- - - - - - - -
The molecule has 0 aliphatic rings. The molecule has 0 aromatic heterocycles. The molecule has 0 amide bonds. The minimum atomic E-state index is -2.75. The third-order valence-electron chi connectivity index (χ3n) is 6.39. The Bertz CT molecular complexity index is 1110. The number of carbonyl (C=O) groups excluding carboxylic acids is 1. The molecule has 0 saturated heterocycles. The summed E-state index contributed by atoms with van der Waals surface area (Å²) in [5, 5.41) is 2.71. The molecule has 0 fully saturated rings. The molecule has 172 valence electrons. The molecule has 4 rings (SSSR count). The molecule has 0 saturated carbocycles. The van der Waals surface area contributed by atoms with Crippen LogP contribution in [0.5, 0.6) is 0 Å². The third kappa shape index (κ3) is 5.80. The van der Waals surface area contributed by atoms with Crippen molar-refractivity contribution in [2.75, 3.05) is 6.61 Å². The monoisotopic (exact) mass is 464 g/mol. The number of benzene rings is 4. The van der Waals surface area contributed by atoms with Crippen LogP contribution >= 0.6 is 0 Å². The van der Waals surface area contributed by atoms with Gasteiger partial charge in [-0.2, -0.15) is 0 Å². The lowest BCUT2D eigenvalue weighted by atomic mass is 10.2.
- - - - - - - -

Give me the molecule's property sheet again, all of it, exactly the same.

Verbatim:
The molecule has 0 aliphatic rings. The molecule has 0 aromatic heterocycles. The molecule has 0 amide bonds. The minimum atomic E-state index is -2.75. The third-order valence-electron chi connectivity index (χ3n) is 6.39. The Bertz CT molecular complexity index is 1110. The number of carbonyl (C=O) groups excluding carboxylic acids is 1. The molecule has 0 saturated heterocycles. The summed E-state index contributed by atoms with van der Waals surface area (Å²) in [5, 5.41) is 2.71. The molecule has 0 fully saturated rings. The molecule has 172 valence electrons. The molecule has 4 rings (SSSR count). The molecule has 0 saturated carbocycles. The van der Waals surface area contributed by atoms with Crippen LogP contribution in [0.5, 0.6) is 0 Å². The third kappa shape index (κ3) is 5.80. The van der Waals surface area contributed by atoms with Crippen molar-refractivity contribution in [2.75, 3.05) is 6.61 Å². The monoisotopic (exact) mass is 464 g/mol. The number of benzene rings is 4. The van der Waals surface area contributed by atoms with Crippen LogP contribution >= 0.6 is 0 Å². The van der Waals surface area contributed by atoms with Gasteiger partial charge in [-0.2, -0.15) is 0 Å². The lowest BCUT2D eigenvalue weighted by atomic mass is 10.2.